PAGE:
The age composition of our wintering Audouin’s Gulls varies considerably between areas and apparently also through the season. This was first documented by del Nevo et al.: “Adult birds dominated both surveys and proportionately more adults than first year birds were present during September 1992 than in February 1991. Our observations are consistent with the view that adult Audouin’s Gulls tend to arrive in Senegambia before first year birds; the ratios of first year to adult were 0.1:1 in September and 0.54:1 during February.” Delaporte & Dubois reported an overall proportion of 15% of immatures. These ratios have likely changed now, at least in terms of the seasonality now that some immatures can spend their first summer in the region. Ngoné and colleagues reported estimates of 278 adults and 167 immatures (= 37,5%) in Palmarin for the 2013-2015 period. They also found that adults, 3rd and 2nd winter birds arrive earlier than 1st winter birds, a difference which “is probably due to differences in experience among age classes.”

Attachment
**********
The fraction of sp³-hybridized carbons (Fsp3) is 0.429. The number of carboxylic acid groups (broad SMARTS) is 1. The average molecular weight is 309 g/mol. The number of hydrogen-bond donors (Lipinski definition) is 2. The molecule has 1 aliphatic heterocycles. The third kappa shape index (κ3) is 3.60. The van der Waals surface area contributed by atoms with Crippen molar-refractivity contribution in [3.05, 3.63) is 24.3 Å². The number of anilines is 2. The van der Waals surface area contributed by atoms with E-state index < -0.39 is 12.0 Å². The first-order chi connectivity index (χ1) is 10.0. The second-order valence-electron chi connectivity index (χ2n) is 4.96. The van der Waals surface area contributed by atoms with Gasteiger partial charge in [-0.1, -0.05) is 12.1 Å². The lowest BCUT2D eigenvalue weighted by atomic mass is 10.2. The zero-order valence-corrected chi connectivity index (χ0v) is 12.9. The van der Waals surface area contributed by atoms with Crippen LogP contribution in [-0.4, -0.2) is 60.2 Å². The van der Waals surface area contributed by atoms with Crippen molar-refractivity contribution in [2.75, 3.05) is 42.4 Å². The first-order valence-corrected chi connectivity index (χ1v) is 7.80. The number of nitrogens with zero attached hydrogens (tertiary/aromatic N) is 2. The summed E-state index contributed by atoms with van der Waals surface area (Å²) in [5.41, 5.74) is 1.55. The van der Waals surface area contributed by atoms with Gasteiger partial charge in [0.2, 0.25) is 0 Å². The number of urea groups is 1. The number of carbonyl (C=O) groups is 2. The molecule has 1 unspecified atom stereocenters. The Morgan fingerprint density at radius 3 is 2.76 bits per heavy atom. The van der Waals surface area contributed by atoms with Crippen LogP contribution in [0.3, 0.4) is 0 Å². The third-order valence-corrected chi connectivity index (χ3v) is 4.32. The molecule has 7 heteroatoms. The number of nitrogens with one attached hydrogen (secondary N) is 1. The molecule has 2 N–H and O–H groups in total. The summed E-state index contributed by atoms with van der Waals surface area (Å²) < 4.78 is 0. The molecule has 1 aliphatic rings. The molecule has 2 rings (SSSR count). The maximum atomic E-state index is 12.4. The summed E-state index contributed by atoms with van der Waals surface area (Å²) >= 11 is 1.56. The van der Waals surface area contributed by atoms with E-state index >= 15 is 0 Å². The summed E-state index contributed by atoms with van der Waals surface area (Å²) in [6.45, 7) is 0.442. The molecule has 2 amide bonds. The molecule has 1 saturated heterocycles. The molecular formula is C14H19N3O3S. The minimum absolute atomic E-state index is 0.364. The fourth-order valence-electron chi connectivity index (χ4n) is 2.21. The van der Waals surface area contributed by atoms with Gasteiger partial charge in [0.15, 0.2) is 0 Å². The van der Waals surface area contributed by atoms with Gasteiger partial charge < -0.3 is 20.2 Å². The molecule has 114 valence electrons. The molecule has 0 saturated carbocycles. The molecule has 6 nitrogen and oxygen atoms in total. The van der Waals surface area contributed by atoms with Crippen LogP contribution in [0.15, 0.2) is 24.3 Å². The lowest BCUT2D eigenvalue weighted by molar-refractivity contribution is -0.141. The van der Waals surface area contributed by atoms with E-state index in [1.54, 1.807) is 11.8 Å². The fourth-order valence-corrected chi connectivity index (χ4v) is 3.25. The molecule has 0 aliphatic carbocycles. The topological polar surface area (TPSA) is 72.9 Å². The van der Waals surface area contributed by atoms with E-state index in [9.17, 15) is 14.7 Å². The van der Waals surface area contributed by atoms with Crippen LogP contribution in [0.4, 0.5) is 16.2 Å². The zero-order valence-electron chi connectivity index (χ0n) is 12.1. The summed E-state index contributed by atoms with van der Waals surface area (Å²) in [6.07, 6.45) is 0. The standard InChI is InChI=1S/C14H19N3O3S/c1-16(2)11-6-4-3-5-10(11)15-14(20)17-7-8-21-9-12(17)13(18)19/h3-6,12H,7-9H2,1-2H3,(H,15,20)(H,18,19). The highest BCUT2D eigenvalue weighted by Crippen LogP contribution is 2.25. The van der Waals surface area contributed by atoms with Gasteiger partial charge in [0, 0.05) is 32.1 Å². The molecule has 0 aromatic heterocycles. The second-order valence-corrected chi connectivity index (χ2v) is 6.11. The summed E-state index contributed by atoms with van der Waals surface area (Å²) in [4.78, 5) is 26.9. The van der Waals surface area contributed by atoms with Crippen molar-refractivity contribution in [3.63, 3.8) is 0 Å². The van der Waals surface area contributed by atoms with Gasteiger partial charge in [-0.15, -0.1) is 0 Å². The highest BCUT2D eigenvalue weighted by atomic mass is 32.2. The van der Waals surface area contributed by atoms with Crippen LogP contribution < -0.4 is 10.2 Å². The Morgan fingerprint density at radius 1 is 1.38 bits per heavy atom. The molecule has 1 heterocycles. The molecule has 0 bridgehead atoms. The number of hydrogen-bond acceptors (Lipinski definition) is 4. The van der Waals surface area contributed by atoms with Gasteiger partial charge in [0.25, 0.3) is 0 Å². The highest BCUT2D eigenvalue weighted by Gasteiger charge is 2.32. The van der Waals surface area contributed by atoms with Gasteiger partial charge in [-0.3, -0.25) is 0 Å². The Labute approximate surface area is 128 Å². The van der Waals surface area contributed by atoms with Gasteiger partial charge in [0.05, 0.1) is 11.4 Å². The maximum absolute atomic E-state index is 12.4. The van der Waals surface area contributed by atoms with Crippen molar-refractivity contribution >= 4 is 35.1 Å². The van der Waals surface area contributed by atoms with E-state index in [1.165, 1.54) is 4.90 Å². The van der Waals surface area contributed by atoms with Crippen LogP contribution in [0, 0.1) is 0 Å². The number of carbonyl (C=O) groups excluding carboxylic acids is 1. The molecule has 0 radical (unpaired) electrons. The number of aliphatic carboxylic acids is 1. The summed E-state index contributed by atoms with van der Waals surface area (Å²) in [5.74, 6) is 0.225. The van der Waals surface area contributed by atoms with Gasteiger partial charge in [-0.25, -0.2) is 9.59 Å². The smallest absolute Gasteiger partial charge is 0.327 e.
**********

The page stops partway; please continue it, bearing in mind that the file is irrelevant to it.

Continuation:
The differences in “immature-to-adult” ratio between Palmarin and Technopole are striking, and I wish I knew what causes this. Immatures are by far outnumbering adults at Technopole, as opposed to the high proportion (70-80%?) of adults further south, particularly in the Saloum delta. Interestingly, this may not have always been the case: Oro & Martinez mention that juveniles winter further south than older 2-3y gulls, in the Senegambia region: “After the breeding season, 2-3y and older gulls were recovered mainly at the E and S Iberian Peninsula coasts. During the winter season these gulls moved southwards, especially to the Atlantic coast of Morocco. Juveniles behaved differently, moving further south than 2-3y and 4y or older gulls, reaching the Senegambia coast in high percentages (81,8%).” Is it possible that this was at a time when a new generation of young birds was in process of establishing an overwintering tradition in Senegal and The Gambia, returning in subsequent winters? That would explain why there are currently more adults than juveniles.